Statistics - Simple random sampling
A simple random sample is defined as one in which each element of the population has an equal and independent chance of being selected. In case of a population with N units, the probability of choosing n sample units, with all possible combinations of NCn samples is given by 1/NCn e.g. If we have a population of five elements (A, B, C, D, E) i.e. N 5, and we want a sample of size n = 3, then there are 5C3 = 10 possible samples and the probability of any single unit being a member of the sample is given by 1/10.
Simple random sampling can be done in two different ways i.e. 'with replacement' or 'without replacement'. When the units are selected into a sample successively after replacing the selected unit before the next draw, it is a simple random sample with replacement. If the units selected are not replaced before the next draw and drawing of successive units are made only from the remaining units of the population, then it is termed as simple random sample without replacement. Thus in the former method a unit once selected may be repeated, whereas in the latter a unit once selected is not repeated. Due to more statistical efficiency associated with a simple random sample without replacement it is the preferred method.
A simple random sample can be drawn through either of the two procedures i.e. through lottery method or through random number tables.
Lottery Method - Under this method units are selected on the basis of random draws. Firstly each member or element of the population is assigned a unique number. In the next step these numbers are written on separate cards which are physically similar in shape, size, color etc. Then they are placed in a basket and thoroughly mixed. In the last step the slips are taken out randomly without looking at them. The number of slips drawn is equal to the sample size required.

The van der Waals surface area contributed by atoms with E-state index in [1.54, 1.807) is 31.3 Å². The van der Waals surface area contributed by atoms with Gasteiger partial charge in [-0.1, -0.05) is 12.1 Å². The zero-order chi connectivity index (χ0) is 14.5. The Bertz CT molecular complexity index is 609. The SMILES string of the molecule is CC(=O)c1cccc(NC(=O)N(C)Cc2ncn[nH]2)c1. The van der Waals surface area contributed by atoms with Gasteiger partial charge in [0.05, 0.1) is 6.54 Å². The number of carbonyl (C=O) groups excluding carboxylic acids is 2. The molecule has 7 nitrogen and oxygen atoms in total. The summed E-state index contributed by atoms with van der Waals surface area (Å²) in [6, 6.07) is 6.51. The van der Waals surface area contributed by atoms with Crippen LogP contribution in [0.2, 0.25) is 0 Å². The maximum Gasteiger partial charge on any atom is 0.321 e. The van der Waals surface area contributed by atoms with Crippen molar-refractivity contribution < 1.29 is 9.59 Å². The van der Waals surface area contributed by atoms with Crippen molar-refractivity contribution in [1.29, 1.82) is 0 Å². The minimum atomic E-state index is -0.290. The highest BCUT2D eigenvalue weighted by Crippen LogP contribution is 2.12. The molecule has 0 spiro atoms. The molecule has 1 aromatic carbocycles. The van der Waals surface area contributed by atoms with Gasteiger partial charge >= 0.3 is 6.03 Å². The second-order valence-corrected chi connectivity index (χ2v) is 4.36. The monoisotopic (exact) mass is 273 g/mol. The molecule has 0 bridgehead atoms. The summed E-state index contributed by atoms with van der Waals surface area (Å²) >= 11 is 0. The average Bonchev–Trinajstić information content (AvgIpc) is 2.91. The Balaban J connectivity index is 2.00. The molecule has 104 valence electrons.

Lottery method suffers from few drawbacks. The process of writing N number of slips is cumbersome and shuffling a large number of slips, where population size is very large, is difficult. Also human bias may enter while choosing the slips. Hence the other alternative i.e. random numbers can be used.
Random Number Tables Method - These consist of columns of numbers which have been randomly prepared. Number of random tables are available e.g. Fisher and Yates Tables, Tippets random number etc. Listed below is a sequence of two digited random numbers from Fisher & Yates table:
61, 44, 65, 22, 01, 67, 76, 23, 57, 58, 54, 11, 33, 86, 07, 26, 75, 76, 64, 22, 19, 35, 74, 49, 86, 58, 69, 52, 27, 34, 91, 25, 34, 67, 76, 73, 27, 16, 53, 18, 19, 69, 32, 52, 38, 72, 38, 64, 81, 79 and 38.
The first step involves assigning a unique number to each member of the population e.g. if the population comprises of 20 people then all individuals are numbered from 01 to 20. If we are to collect a sample of 5 units then referring to the random number tables 5 double digit numbers are chosen. E.g. using the above table the units having the following five numbers will form a sample: 01, 11, 07, 19 and 16. If the sampling is without replacement and a particular random number repeats itself then it will not be taken again and the next number that fits our criteria will be chosen.
Thus a simple random sample can be drawn using either of the two procedures. However in practice, it has been seen that simple random sample involves lots of time and effort and is impractical.